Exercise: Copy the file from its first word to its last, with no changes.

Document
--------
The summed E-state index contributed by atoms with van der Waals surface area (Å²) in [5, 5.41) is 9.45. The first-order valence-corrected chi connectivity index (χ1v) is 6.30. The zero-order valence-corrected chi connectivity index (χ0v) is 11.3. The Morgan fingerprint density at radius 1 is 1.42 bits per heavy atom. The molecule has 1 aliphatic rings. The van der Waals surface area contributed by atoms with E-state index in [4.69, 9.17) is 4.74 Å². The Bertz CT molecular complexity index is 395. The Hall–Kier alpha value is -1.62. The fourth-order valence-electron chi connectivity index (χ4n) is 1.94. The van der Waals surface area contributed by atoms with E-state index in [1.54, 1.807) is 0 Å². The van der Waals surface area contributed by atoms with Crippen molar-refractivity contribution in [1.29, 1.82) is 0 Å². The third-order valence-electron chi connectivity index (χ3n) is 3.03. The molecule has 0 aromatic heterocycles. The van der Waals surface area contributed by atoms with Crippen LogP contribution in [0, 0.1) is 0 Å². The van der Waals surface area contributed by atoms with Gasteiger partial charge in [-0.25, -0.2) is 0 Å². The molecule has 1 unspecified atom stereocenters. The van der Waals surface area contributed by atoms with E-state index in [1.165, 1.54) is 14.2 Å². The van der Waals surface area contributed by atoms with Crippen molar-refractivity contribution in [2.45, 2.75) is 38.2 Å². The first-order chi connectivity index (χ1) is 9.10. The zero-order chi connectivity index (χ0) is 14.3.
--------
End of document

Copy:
The summed E-state index contributed by atoms with van der Waals surface area (Å²) in [5, 5.41) is 9.45. The first-order valence-corrected chi connectivity index (χ1v) is 6.30. The zero-order valence-corrected chi connectivity index (χ0v) is 11.3. The Morgan fingerprint density at radius 1 is 1.42 bits per heavy atom. The molecule has 1 aliphatic rings. The van der Waals surface area contributed by atoms with E-state index in [4.69, 9.17) is 4.74 Å². The Bertz CT molecular complexity index is 395. The Hall–Kier alpha value is -1.62. The fourth-order valence-electron chi connectivity index (χ4n) is 1.94. The van der Waals surface area contributed by atoms with E-state index in [1.54, 1.807) is 0 Å². The van der Waals surface area contributed by atoms with Crippen molar-refractivity contribution in [1.29, 1.82) is 0 Å². The third-order valence-electron chi connectivity index (χ3n) is 3.03. The molecule has 0 aromatic heterocycles. The van der Waals surface area contributed by atoms with Crippen LogP contribution in [0, 0.1) is 0 Å². The van der Waals surface area contributed by atoms with Gasteiger partial charge in [-0.25, -0.2) is 0 Å². The molecule has 1 unspecified atom stereocenters. The van der Waals surface area contributed by atoms with E-state index in [1.165, 1.54) is 14.2 Å². The van der Waals surface area contributed by atoms with Crippen molar-refractivity contribution in [2.45, 2.75) is 38.2 Å². The first-order chi connectivity index (χ1) is 9.10. The zero-order chi connectivity index (χ0) is 14.3.